How can my school become a School of Sanctuary?
There is a simplified series of steps to follow here. For further explanation, read on.
An accredited School of Sanctuary is one that has received recognition from City of Sanctuary UK or a partner organisation in the form of a Sanctuary Award for its good practice in fostering a culture of welcome and inclusion. Schools that have demonstrated to City of Sanctuary UK that they have implemented three key principles and have met the minimum criteria can apply to become a School of Sanctuary.
The key principles underpinning a School of Sanctuary are:
- LEARN Schools help their students, staff and wider community learn about what it means to be seeking sanctuary and the issues surrounding forced migration.
- EMBED Schools are committed to creating a safe and inclusive culture of welcome that benefits everybody, including anyone in their community seeking sanctuary.
- SHARE Schools share their values and activities with their local communities.
To support schools to achieve the three principles, we have developed a set of minimum criteria which have been structured to fit into the three overarching principles of ‘Learn, Embed, and Share’, which are used for all sanctuary awards.
- Training and education opportunities are provided for school staff and management on refugee, asylum and forced migration issues.
- Evidence of refugee/asylum/migration learning activities are included into school life and at least one example in the curriculum, across the key stages.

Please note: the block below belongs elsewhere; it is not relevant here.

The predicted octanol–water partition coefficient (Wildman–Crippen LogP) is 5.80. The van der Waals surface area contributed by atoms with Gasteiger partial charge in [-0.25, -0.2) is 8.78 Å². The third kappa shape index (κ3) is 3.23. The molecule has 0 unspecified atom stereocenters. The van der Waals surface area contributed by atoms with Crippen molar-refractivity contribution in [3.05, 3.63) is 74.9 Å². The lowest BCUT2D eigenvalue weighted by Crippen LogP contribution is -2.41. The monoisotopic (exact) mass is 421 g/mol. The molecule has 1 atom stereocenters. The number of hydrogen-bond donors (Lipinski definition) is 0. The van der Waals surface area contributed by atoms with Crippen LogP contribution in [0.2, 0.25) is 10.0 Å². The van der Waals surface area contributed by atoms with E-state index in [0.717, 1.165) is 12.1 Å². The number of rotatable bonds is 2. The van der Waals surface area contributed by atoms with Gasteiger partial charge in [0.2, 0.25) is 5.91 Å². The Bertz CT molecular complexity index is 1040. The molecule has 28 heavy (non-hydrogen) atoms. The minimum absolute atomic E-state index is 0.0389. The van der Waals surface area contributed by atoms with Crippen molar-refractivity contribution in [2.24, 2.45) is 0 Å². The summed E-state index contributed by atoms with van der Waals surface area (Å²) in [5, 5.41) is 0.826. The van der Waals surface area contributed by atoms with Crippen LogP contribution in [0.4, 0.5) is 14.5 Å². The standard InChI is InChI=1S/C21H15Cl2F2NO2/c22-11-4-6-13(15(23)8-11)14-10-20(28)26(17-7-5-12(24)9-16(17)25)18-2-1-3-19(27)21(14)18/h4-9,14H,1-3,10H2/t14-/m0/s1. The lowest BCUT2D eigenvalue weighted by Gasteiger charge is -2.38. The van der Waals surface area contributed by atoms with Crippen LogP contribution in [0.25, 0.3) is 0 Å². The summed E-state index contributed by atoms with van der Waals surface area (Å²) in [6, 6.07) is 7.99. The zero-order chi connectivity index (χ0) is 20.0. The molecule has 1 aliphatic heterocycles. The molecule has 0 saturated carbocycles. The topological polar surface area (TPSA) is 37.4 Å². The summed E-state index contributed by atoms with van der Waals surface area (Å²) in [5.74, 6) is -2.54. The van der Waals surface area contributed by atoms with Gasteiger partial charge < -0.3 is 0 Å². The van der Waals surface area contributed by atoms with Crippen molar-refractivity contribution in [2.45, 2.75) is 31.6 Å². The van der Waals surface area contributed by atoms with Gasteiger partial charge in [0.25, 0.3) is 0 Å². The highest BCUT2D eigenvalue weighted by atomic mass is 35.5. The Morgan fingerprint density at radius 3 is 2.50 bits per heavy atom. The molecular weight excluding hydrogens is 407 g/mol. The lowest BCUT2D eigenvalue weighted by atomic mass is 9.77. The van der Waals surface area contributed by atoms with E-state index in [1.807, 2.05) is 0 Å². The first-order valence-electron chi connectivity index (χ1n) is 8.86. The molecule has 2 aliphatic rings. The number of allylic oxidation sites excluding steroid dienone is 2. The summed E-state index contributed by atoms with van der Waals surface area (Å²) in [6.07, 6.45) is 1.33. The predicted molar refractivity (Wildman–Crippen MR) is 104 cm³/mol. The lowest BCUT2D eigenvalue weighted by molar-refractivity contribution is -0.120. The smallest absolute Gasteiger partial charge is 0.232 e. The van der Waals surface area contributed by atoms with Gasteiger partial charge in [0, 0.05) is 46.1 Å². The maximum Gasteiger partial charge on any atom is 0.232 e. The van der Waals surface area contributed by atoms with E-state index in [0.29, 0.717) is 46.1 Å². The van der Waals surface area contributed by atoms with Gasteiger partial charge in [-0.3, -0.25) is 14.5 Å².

- The school must demonstrate how they will continue to develop and sustain a culture of welcome beyond the award. Ideally this should be linked to the school’s improvement /development plan and made clear in policy documents and induction processes.
- Recognition of and participation in the annual Refugee Week or other regular celebratory events which highlight the contribution of refugees and migrants to the UK. More information about the annual event can be found here
- Commitment to supporting age-appropriate active pupil voice on sanctuary and welcome/welcoming activities in the school. For example, this might mean ensuring that your School Council or other student-led groups are actively involved in the process of working towards recognition.
- A public commitment to the City of Sanctuary vision of welcome, including the endorsement of the City of Sanctuary charter which can be done via signing the City of Sanctuary organisation pledge. This pledge should be included on the school’s website and in a public space in the school. Some local City of Sanctuary groups have their own pledge and therefore Schools would be encouraged to sign these pledges if appropriate.
- The school publicly highlights its activities in support of welcome and inclusion. This can include social media/website posts, school newsletter updates or attending regional activities or meetings.NB. Once a school has achieved a sanctuary award, we expect schools to include the Schools of Sanctuary logo and a link to the Schools of Sanctuary web page on their website.